Chris Roberts checks in with word on Star Citizen alpha 3.15, server meshing progress, and finishing Squadron 42


“It was meant to be a five minute video,” remarks creative producer Jared Huckaby in the background of the final minutes of Star Citizen’s latest video. However, since this video features Chris Roberts, a man who is not very good at giving short answers by his own admission, fans of the game instead get nearly 30 minutes of CIG’s boss talking about progress on the game.

The video can essentially be broken up into three larger portions. The first part talks about progress on server meshing, where Roberts remarks that about 20 engineers in total are working on the matter. Roberts hopes to have server meshing completed by the end of this year, and notes that the work of server meshing will be an overall boon to Star Citizen as multiple servers will be handling different portions of the game’s world instead of having one server managing most of the load, resulting in a generally smoother gameplay experience for everyone.

In terms of more immediate updates, Roberts hopes to have alpha 3.14 arrive by the end of July, and also talks up the features of alpha 3.15, which will be headlined by the start of the game’s more involved death and respawning mechanics, hospital features, and a personal inventory among other things. After that, there’s the digital CitizenCon for 2021 coming this October, and then by the end of the year CIG should be coming back to their physical offices, while Roberts and his family will be moving from California to Manchester, UK, in order to finish work on Squadron 42.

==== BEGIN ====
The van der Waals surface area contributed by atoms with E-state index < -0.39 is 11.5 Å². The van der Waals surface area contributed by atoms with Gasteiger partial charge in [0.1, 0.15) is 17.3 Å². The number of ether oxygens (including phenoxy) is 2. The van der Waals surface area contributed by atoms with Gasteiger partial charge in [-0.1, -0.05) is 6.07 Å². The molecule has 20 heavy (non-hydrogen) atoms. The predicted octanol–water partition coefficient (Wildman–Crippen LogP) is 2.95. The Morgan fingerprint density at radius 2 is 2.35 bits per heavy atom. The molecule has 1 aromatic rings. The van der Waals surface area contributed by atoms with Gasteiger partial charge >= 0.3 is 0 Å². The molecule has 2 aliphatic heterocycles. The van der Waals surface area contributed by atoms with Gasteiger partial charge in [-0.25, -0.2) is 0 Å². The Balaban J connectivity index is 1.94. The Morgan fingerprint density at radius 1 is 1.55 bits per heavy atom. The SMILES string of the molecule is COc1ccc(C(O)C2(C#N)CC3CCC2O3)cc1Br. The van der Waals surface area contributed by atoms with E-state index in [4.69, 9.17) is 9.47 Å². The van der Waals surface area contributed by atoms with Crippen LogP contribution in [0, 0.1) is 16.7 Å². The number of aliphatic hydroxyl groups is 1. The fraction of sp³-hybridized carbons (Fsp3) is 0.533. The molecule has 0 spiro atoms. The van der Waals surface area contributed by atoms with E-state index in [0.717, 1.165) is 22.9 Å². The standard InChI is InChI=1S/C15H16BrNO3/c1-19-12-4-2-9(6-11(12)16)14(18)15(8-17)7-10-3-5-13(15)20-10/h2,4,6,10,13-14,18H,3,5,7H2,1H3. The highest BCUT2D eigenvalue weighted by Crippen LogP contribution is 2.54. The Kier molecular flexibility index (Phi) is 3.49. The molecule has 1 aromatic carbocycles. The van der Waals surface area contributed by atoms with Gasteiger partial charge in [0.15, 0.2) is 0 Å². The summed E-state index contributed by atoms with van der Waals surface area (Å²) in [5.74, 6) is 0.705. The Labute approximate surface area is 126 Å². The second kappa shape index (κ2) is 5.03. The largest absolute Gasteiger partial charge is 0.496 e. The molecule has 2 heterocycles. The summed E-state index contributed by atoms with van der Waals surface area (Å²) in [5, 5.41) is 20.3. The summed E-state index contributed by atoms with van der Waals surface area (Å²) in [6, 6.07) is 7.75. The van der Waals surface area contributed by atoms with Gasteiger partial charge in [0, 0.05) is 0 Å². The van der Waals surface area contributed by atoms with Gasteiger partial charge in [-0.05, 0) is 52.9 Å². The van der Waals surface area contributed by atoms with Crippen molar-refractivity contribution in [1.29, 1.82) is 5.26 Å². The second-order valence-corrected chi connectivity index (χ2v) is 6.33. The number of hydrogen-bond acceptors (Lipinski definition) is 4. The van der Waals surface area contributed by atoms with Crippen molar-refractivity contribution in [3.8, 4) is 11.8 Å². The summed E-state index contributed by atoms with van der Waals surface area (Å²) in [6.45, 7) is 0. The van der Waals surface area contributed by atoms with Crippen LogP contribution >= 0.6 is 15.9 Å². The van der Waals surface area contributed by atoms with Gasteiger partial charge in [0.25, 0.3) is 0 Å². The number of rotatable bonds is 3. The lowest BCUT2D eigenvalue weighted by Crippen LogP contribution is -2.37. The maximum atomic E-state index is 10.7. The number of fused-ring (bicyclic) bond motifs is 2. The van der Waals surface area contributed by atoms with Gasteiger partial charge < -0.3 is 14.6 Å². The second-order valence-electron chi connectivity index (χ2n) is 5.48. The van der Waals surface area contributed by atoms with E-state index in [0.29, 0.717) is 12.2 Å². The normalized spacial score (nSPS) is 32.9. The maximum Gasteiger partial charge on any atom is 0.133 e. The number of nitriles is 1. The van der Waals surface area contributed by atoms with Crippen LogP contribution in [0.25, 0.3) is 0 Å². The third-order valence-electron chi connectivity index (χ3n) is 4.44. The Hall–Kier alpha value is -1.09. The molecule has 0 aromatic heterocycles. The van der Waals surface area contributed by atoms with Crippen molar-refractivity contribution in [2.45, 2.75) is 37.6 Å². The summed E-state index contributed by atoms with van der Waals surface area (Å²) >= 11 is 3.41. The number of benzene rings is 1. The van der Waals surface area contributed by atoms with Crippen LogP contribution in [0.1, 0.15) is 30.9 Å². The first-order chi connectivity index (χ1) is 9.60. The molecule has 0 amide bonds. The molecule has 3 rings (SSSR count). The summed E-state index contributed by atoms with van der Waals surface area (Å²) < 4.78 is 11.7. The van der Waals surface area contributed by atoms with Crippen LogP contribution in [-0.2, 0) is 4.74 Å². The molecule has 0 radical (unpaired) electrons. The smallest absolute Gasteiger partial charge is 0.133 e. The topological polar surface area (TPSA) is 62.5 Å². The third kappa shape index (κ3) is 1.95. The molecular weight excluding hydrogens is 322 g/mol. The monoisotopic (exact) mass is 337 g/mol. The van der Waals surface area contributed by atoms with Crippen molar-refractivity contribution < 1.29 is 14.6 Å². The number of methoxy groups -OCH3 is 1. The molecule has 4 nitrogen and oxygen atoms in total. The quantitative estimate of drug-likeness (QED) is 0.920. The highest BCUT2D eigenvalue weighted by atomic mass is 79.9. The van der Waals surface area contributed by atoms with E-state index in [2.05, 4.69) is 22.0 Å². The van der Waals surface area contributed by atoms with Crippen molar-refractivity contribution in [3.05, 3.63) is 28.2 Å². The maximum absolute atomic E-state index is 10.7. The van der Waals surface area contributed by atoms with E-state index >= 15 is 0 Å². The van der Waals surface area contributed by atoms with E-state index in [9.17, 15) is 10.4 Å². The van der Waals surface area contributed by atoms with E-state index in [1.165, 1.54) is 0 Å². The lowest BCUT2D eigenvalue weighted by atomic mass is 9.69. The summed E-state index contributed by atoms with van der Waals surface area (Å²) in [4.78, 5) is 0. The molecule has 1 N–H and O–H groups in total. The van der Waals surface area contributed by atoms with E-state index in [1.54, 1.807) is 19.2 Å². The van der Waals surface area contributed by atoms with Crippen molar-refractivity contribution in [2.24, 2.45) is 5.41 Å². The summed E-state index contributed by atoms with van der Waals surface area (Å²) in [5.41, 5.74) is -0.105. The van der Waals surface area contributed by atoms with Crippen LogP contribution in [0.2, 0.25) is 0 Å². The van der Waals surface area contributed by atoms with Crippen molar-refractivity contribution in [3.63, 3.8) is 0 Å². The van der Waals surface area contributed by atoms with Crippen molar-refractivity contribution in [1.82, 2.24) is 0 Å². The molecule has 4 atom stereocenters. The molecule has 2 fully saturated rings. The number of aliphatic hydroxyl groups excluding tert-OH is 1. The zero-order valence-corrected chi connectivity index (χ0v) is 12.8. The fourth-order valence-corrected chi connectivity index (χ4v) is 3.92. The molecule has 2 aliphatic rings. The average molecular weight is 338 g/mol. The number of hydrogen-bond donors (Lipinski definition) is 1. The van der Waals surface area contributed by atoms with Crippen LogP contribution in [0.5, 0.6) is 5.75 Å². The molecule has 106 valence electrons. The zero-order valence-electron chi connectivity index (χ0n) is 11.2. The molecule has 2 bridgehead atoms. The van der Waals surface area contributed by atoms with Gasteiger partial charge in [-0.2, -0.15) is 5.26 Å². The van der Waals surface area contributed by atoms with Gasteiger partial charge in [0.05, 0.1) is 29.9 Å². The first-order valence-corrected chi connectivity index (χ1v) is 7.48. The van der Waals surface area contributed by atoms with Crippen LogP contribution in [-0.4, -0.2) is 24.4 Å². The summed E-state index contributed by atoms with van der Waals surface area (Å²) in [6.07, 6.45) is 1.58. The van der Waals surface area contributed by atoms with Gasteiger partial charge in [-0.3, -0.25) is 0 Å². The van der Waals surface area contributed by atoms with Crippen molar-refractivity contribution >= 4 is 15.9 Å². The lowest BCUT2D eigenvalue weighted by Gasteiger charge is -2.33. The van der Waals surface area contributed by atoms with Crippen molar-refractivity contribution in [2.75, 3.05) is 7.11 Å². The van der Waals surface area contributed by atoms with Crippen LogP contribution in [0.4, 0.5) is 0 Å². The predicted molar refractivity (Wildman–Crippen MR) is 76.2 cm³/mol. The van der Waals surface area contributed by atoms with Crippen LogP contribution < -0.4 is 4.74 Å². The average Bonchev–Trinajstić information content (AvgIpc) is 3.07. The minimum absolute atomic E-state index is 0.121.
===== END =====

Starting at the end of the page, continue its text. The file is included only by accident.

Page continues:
Finally, Roberts takes some moments to talk about a feature that he’s been helping to code that will create more specific geometry for player avatars based on the equipment they’re wearing. Right now, player geometry is based on their skeleton, but this new feature will focus on “skin geometry” which will take into account the size and shape of helmets and armor, creating a more realistic mesh for cloth pieces and hair to drape on and more predictable shot landing when FPS weapons are fired.

source: YouTube, thanks to RonC for the tip!
Longtime MMORPG gamers will know that Star Citizen was originally Kickstarted for over $2M back in 2012 with a planned launch for 2014. As of 2021, it still lingers in an incomplete but playable alpha, having raised around $350M from gamers over years of continuing crowdfunding and sales of in-game ships and other assets. It is currently the highest-crowdfunded video game ever and has endured both indefatigable loyalty from advocates and immense skepticism from critics. A co-developed single-player title, Squadron 42, has also been repeatedly delayed.
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